Public Release: 

Common epilepsy treatment to be used for bulimia nervosa

U of MN doctors receive NIH grant to test promising new bulimia treatment that aims to stop involuntary binge-eating and vomiting

University of Minnesota

MINNEAPOLIS / ST. PAUL (February 24, 2004) -- The University of Minnesota's Neuroscience Research Group received nearly $300,000 from the National Institutes of Health to study the effectiveness of a common epilepsy therapy in treating bulimia nervosa. This is the first study of Vagus Nerve Stimulation Therapy (VNS) for this disorder. VNS Therapy aims to reverse the physiological changes that have occurred in the function of the vagus nerve from repeated binge eating and vomiting. By controlling vagus nerve activity through electrical stimulation, doctors hope to reduce the frequency of vomiting in bulimics.

VNS Therapy is expected to dampen activity in the vagus nerve, the main "information highway" from the stomach to the brain. A pacemaker-like pulse generator is implanted directly below the skin of a patient's chest to deliver intermittent pulses of electrical stimulation to the brain via the vagus nerve in the neck. Using an external programming system, doctors can adjust the timing and amount of stimulation the patient receives. This stimulation is expected to control vagus nerve activity and reduce the urges to binge eat and vomit.

"Most people don't realize that women with bulimia only self-induce vomiting at the early stages of the disorder. Later on, this behavior becomes involuntary as a result of changes in the activity level of the vagus nerve" says Patricia Faris, Ph.D., associate professor in the University of Minnesota Medical School's Department of Psychiatry and principal investigator of the VNS Therapy trial. "Bulimia is both a psychological and physiological disorder. The social pressure to be thin is probably the reason for an individual to start binge eating and vomiting, but after a while these behaviors induce changes in the activity of the vagus nerve. The goals of our research are to reverse the physiological changes that have occurred thereby reducing, or eliminating, the urges to vomit and to address the psychological components which originally led to the initiation of the disorder and which, if not re-structured, may result in future relapses."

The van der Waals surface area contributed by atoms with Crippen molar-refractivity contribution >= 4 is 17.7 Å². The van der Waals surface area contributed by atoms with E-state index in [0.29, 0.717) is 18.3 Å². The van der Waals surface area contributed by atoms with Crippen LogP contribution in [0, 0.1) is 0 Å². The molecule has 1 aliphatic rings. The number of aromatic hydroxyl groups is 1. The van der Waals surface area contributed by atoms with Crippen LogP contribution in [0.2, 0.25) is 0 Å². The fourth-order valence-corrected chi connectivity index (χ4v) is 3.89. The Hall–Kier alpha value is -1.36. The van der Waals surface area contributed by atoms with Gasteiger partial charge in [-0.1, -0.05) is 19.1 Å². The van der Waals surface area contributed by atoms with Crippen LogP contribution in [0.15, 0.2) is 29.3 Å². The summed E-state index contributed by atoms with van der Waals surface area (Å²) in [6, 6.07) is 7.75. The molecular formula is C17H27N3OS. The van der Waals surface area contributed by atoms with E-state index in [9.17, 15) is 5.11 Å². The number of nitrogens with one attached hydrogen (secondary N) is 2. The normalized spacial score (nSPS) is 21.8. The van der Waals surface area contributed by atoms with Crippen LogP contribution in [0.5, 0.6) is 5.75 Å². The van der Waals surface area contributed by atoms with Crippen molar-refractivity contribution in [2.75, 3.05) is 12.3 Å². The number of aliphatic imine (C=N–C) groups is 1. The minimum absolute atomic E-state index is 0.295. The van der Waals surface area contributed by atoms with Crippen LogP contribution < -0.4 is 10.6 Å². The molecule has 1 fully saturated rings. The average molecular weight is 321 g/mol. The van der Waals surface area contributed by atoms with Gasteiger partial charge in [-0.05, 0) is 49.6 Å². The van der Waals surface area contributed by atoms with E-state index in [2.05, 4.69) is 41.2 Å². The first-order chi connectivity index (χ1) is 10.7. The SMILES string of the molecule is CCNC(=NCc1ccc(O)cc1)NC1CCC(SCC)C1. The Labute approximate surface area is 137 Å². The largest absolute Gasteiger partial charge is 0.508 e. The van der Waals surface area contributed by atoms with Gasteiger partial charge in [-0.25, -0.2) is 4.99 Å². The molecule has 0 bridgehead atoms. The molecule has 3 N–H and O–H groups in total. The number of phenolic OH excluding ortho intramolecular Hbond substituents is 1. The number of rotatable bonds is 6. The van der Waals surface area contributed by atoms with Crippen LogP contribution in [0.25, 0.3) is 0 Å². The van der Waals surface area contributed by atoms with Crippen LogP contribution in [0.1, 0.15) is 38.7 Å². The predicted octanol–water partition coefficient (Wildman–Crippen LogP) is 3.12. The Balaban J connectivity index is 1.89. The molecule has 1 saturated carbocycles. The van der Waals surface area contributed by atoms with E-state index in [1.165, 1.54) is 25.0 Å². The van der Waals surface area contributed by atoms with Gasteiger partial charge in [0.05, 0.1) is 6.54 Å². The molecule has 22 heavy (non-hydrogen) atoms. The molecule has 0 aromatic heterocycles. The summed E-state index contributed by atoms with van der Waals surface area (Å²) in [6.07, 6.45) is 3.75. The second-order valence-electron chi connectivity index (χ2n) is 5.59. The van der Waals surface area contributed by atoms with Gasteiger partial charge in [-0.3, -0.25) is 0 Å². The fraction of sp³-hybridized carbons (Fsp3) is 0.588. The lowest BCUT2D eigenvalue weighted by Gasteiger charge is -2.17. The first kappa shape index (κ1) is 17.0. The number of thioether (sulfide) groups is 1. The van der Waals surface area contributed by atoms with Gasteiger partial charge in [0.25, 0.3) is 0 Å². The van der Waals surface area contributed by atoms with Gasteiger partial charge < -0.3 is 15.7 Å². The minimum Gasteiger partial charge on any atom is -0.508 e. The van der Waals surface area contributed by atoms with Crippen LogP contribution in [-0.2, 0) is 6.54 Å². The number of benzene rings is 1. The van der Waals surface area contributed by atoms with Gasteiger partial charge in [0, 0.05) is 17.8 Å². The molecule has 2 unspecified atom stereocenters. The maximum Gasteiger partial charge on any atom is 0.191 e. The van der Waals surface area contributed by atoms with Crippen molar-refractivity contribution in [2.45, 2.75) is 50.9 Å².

A previous study conducted by the University of Minnesota published in The Lancet in March 2000 indicated that voluntary binge eating and vomiting early on in bulimia progressively stimulates the vagus nerve at higher intensities. Eventually, the vagus nerve spontaneously fires at this higher intensity. In this study, Zofran, a drug clinically used to modulate vagal activity, was found to be successful in dramatically reducing bulimic symptoms. VNS will provide enhanced ability to regulate vagus nerve activity, thereby allowing the individual to regain control over her disordered eating.

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For more information on participating in this study or other eating disorder studies, call 612-626-4034 or e-mail eating@umn.edu

The Academic Health Center is home to the University of Minnesota's seven health professional schools and colleges as well as several health-related centers and institutes. Founded in 1851, the University is one of the oldest and largest land grant institutions in the country. The AHC prepares the new health professionals who improve the health of communities, discover and deliver new treatments and cures, and strengthen the health economy.

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